Man is a machine or parasite, the character notes in a short parable by playwright Jebe Williams. You contribute or benefit from the contributions of others. In an attempt to evade this system, he dug a hole next to his house and sat in it, so that the hole inside was closed neatly.
Jibbe Willems is part of De Futuristen: a group of (theater) artists who meet a scientist or thinker and instantly make a series of short stage sketches. The idea is that a topic from both art and science is then highlighted. Previously, the group with a similar concept appeared on Oerol, among others.
Futurist’s new four-part series, which began Friday night (due to Corona per live broadcast), is about the future of work. What occupations will disappear, what will we consider necessary in sixty years and what a big city will look like? Planner Martin Hager, Director of Urban Futures Studio at Utrecht University, spoke to Presidents Erwin Maas and Greg Nottrot.
On the basis of Constant Nieuwenhuys’ book New Babylon, among others, but also the ideas generated by working from home in the Corona crisis, the changing work week and its potential impacts on urban design are investigated. Hajar mentions the rise of smart cities – the “city with components” – but also defines the countermovement: many people want to return to livable neighborhoods with low-rise buildings, green spaces and canals.
The sets of short interviews are interspersed with breaks from the five behind-the-scenes performers performing scripts they wrote on the same day, and sometimes during the same evening. Musician Frank Van Castern sings, among other things, a gradually grim, moody ode to a city all about efficiency. The writer asks Yost to believe in God in sympathetic prayer the relationship between action and meaning. Theater maker Michele Lyoma quickly examines in a slide show how modern literature, philosophy and pop culture have tried to escape the ruthless rhythm of action over the years. Based on all the input, painter Vera van Groos now paints her direct adaptation of the city of the future. The whole poses for a sympathetic theatrical talk show – though you hope the artists can confuse the world even more (and vice versa).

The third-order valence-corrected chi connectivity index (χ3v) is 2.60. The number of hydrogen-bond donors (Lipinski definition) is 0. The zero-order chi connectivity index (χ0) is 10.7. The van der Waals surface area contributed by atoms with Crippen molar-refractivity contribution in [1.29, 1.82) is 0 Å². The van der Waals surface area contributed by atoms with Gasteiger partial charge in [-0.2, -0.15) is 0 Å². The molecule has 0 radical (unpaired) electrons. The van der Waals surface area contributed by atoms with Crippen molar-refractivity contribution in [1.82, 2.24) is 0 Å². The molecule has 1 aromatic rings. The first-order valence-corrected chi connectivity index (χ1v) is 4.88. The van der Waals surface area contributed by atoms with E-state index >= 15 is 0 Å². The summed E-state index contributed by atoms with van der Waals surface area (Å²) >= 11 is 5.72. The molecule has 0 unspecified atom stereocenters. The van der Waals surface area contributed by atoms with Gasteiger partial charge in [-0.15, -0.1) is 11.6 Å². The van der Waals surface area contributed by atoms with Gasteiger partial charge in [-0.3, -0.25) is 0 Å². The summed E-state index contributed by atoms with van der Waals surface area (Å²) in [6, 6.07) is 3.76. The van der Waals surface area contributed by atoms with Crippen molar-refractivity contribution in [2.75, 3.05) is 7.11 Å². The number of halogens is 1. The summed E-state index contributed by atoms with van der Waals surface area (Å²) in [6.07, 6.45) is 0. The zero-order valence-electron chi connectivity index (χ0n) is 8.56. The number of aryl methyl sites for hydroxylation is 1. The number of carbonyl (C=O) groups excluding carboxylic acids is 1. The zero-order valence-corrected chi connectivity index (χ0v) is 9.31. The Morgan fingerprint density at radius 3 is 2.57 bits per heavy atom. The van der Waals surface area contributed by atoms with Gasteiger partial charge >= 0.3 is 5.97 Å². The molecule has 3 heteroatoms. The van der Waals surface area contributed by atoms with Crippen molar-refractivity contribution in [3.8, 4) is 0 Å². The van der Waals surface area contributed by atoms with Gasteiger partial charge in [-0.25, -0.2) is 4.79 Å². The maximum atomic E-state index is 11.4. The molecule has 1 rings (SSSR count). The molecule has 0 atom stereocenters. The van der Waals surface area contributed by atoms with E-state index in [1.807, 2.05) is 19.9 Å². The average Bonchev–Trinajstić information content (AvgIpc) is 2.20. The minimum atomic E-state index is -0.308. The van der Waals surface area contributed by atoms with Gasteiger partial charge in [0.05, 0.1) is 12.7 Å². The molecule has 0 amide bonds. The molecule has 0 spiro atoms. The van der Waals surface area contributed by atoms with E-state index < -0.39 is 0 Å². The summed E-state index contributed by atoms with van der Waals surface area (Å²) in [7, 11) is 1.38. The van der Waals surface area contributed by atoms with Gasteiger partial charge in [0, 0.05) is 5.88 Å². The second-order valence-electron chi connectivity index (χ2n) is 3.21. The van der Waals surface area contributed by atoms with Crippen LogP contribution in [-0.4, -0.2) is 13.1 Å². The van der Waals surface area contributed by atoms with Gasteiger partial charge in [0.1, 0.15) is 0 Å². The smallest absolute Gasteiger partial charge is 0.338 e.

Hajar argues that when speculating about the future, it is tempting to consider incremental change. But if you look back, you will see that moments of crisis often have drastically changed life. In short: The problem of the present is a precondition for a better future.
Herein lies the possibility of this encounter between art and science. Because it is precisely the artists who have specialized in shaping crises. Since the ancient Greek poets of tragedy inevitably pushed their heroes across the abyss into catharsis. When science tries to solve problems carefully, art can embrace crisis and also provide illustration through transformation, poetry, and provocation.